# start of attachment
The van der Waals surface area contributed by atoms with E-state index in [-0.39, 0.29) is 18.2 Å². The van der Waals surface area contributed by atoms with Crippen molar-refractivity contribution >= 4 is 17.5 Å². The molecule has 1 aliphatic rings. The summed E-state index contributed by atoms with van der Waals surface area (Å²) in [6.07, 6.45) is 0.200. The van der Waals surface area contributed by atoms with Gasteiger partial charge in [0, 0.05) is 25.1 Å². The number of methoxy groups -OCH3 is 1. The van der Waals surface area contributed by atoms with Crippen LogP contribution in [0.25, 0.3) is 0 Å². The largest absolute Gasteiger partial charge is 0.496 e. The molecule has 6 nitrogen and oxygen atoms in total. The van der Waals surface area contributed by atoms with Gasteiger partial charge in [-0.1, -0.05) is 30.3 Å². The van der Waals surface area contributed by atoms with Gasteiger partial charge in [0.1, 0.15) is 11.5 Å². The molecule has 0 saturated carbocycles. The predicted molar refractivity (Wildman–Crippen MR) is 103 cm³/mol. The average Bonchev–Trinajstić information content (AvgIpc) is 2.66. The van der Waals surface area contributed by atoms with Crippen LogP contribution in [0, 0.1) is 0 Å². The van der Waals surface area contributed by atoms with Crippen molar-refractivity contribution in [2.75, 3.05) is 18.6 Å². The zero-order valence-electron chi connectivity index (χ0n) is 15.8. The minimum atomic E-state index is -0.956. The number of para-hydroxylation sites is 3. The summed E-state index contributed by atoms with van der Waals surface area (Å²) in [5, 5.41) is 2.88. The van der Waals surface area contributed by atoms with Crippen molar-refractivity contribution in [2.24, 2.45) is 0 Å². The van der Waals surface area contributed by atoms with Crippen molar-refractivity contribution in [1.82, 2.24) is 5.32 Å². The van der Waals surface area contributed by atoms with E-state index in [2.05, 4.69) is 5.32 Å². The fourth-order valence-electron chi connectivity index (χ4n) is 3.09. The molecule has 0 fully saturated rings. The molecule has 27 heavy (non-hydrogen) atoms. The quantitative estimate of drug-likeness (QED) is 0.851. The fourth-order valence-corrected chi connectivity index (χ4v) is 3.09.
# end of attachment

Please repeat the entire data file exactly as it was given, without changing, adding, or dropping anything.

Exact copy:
The van der Waals surface area contributed by atoms with E-state index in [-0.39, 0.29) is 18.2 Å². The van der Waals surface area contributed by atoms with Crippen molar-refractivity contribution >= 4 is 17.5 Å². The molecule has 1 aliphatic rings. The summed E-state index contributed by atoms with van der Waals surface area (Å²) in [6.07, 6.45) is 0.200. The van der Waals surface area contributed by atoms with Gasteiger partial charge in [0, 0.05) is 25.1 Å². The number of methoxy groups -OCH3 is 1. The van der Waals surface area contributed by atoms with Crippen LogP contribution in [0.25, 0.3) is 0 Å². The largest absolute Gasteiger partial charge is 0.496 e. The molecule has 6 nitrogen and oxygen atoms in total. The van der Waals surface area contributed by atoms with Gasteiger partial charge in [-0.1, -0.05) is 30.3 Å². The van der Waals surface area contributed by atoms with Gasteiger partial charge in [0.1, 0.15) is 11.5 Å². The molecule has 0 saturated carbocycles. The predicted molar refractivity (Wildman–Crippen MR) is 103 cm³/mol. The average Bonchev–Trinajstić information content (AvgIpc) is 2.66. The van der Waals surface area contributed by atoms with Crippen LogP contribution in [0, 0.1) is 0 Å². The van der Waals surface area contributed by atoms with Crippen molar-refractivity contribution in [2.75, 3.05) is 18.6 Å². The zero-order valence-electron chi connectivity index (χ0n) is 15.8. The minimum atomic E-state index is -0.956. The number of para-hydroxylation sites is 3. The summed E-state index contributed by atoms with van der Waals surface area (Å²) in [5, 5.41) is 2.88. The van der Waals surface area contributed by atoms with Crippen molar-refractivity contribution in [2.24, 2.45) is 0 Å². The van der Waals surface area contributed by atoms with Crippen molar-refractivity contribution in [1.82, 2.24) is 5.32 Å². The van der Waals surface area contributed by atoms with E-state index in [2.05, 4.69) is 5.32 Å². The fourth-order valence-electron chi connectivity index (χ4n) is 3.09. The molecule has 0 fully saturated rings. The molecule has 27 heavy (non-hydrogen) atoms. The quantitative estimate of drug-likeness (QED) is 0.851. The fourth-order valence-corrected chi connectivity index (χ4v) is 3.09.